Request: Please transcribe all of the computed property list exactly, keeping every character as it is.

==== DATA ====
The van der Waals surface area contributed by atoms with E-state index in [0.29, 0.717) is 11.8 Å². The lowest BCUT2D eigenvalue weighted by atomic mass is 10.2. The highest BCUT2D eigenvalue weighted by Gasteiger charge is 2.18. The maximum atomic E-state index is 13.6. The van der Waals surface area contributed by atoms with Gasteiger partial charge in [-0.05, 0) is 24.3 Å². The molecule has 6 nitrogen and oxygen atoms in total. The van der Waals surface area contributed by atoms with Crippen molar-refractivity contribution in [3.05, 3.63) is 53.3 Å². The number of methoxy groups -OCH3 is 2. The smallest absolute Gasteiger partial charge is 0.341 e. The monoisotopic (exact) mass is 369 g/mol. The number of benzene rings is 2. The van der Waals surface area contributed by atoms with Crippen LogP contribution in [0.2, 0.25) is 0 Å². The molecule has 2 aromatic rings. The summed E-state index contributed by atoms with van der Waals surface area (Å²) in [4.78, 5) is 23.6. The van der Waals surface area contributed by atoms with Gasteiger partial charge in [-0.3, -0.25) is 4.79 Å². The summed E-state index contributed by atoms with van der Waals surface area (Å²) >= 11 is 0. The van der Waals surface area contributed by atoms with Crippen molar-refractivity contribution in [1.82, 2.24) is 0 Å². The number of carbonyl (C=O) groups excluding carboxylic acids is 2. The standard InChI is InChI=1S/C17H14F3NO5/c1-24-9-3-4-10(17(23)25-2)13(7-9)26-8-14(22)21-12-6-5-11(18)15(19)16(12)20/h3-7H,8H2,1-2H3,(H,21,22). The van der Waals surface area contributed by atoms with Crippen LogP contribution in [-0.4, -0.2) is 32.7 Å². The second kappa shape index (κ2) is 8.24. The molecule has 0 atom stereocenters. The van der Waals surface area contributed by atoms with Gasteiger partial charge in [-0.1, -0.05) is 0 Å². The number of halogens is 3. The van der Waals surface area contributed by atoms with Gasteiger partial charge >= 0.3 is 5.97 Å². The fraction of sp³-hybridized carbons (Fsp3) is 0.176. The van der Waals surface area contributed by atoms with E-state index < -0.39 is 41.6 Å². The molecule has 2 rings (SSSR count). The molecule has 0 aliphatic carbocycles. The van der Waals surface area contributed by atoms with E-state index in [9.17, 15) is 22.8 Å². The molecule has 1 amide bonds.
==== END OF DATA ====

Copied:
The van der Waals surface area contributed by atoms with E-state index in [0.29, 0.717) is 11.8 Å². The lowest BCUT2D eigenvalue weighted by atomic mass is 10.2. The highest BCUT2D eigenvalue weighted by Gasteiger charge is 2.18. The maximum atomic E-state index is 13.6. The van der Waals surface area contributed by atoms with Gasteiger partial charge in [-0.05, 0) is 24.3 Å². The molecule has 6 nitrogen and oxygen atoms in total. The van der Waals surface area contributed by atoms with Crippen molar-refractivity contribution in [3.05, 3.63) is 53.3 Å². The number of methoxy groups -OCH3 is 2. The smallest absolute Gasteiger partial charge is 0.341 e. The monoisotopic (exact) mass is 369 g/mol. The number of benzene rings is 2. The van der Waals surface area contributed by atoms with Crippen LogP contribution in [0.2, 0.25) is 0 Å². The molecule has 2 aromatic rings. The summed E-state index contributed by atoms with van der Waals surface area (Å²) in [4.78, 5) is 23.6. The van der Waals surface area contributed by atoms with Gasteiger partial charge in [-0.3, -0.25) is 4.79 Å². The summed E-state index contributed by atoms with van der Waals surface area (Å²) >= 11 is 0. The van der Waals surface area contributed by atoms with Crippen molar-refractivity contribution in [1.82, 2.24) is 0 Å². The number of carbonyl (C=O) groups excluding carboxylic acids is 2. The standard InChI is InChI=1S/C17H14F3NO5/c1-24-9-3-4-10(17(23)25-2)13(7-9)26-8-14(22)21-12-6-5-11(18)15(19)16(12)20/h3-7H,8H2,1-2H3,(H,21,22). The van der Waals surface area contributed by atoms with Crippen LogP contribution in [-0.4, -0.2) is 32.7 Å². The second kappa shape index (κ2) is 8.24. The molecule has 0 atom stereocenters. The van der Waals surface area contributed by atoms with Gasteiger partial charge in [-0.1, -0.05) is 0 Å². The number of halogens is 3. The van der Waals surface area contributed by atoms with Gasteiger partial charge >= 0.3 is 5.97 Å². The fraction of sp³-hybridized carbons (Fsp3) is 0.176. The van der Waals surface area contributed by atoms with E-state index < -0.39 is 41.6 Å². The molecule has 2 rings (SSSR count). The molecule has 0 aliphatic carbocycles. The van der Waals surface area contributed by atoms with E-state index in [9.17, 15) is 22.8 Å². The molecule has 1 amide bonds.